Often, the dirt that falls on the dog has to be cut along with the fur. More often than others, owners of long-haired pets (collie, shih tzu, spaniels, etc.) face this problem. If a four-legged friend is all from paws to head in tattoos, prickles or dried paint (it happens sometimes), then it is better to take him to the hairdresser and short mow. Wool grows fast. Yes, and neatly cropped animal looks much nicer than a dog with a dozen “bald spots”. If the scale of the catastrophe is not so great, then you can try to cope with the problem with your own forces and with improvised means.
Burdock and different spines. Try sprinkling the area around the spines with a solution of starch or hair balm, and then gently release your fingers from the wool wound around it with your fingers. You can try to comb out small spines comb with rare teeth.
Fleas. With nasty blood-sucking insects, you have to fight on all fronts, using shampoos, drops and a special comb to catch small parasites in the complex. The anti-flea hairbrush is used only for its intended purpose and is not suitable for everyday use. wool care.
Ticks. Ticks should not be touched. To remove them, you need to use a special tool (twisting ticks) or more familiar tweezers. If the tick has entered shallowly, then moisten it with vegetable oil and after half an hour, firmly grab the tiny parasite by the body and remove the parasite with a rotating movement.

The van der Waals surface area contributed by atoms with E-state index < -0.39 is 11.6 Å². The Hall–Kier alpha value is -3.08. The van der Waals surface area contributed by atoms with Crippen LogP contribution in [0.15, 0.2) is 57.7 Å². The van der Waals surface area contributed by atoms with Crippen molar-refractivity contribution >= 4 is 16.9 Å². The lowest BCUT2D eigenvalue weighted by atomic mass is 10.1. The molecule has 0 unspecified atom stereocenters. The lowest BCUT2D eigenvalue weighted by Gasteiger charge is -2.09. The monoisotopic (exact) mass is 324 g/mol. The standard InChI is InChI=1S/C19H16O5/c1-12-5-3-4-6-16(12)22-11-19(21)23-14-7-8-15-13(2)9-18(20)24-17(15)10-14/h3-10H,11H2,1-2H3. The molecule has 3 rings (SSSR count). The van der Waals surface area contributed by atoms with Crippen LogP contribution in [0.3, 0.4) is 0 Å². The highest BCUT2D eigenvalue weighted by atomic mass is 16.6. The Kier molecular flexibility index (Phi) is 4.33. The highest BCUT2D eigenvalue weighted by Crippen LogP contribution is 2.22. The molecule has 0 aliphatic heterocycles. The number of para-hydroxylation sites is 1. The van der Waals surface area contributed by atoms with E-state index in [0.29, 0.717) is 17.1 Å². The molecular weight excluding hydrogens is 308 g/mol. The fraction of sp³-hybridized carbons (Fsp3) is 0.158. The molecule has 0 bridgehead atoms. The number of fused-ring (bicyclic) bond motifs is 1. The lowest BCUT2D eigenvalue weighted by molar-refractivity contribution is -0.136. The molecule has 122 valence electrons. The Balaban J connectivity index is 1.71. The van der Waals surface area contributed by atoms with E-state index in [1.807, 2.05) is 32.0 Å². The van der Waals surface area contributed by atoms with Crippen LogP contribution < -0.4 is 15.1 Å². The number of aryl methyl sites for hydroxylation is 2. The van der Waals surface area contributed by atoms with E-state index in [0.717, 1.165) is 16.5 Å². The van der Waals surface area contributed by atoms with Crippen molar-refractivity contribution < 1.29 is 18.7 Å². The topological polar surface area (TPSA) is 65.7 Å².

Resin, paint, glue. Do not attempt to remove paint from the animal’s coat with a solvent! It not only irritates the skin, but can also lead to poisoning if the dog starts to lick it off. Among other things, the solvent is a flammable liquid. It is better to cut off stained wool with scissors. And if the paint or resin stuck to the paws, then you can try to grease them with sunflower or olive oil, and then clean them with a towel.
Chewing gum and other Velcro. Chewing gum and any other sticky substance, you can try to lubricate with oil, and then gently pull off. If chewing gum has not yet had time to become entangled in wool, a piece of ice can help. Rub the ice cube chewing gum until it hardens. Then break the frozen gum into several pieces and try to gently tear it from the hair into small pieces. If all else fails, cut off the velcro along with the coat.
Well, if you can not cope on their own, go to the vet for help.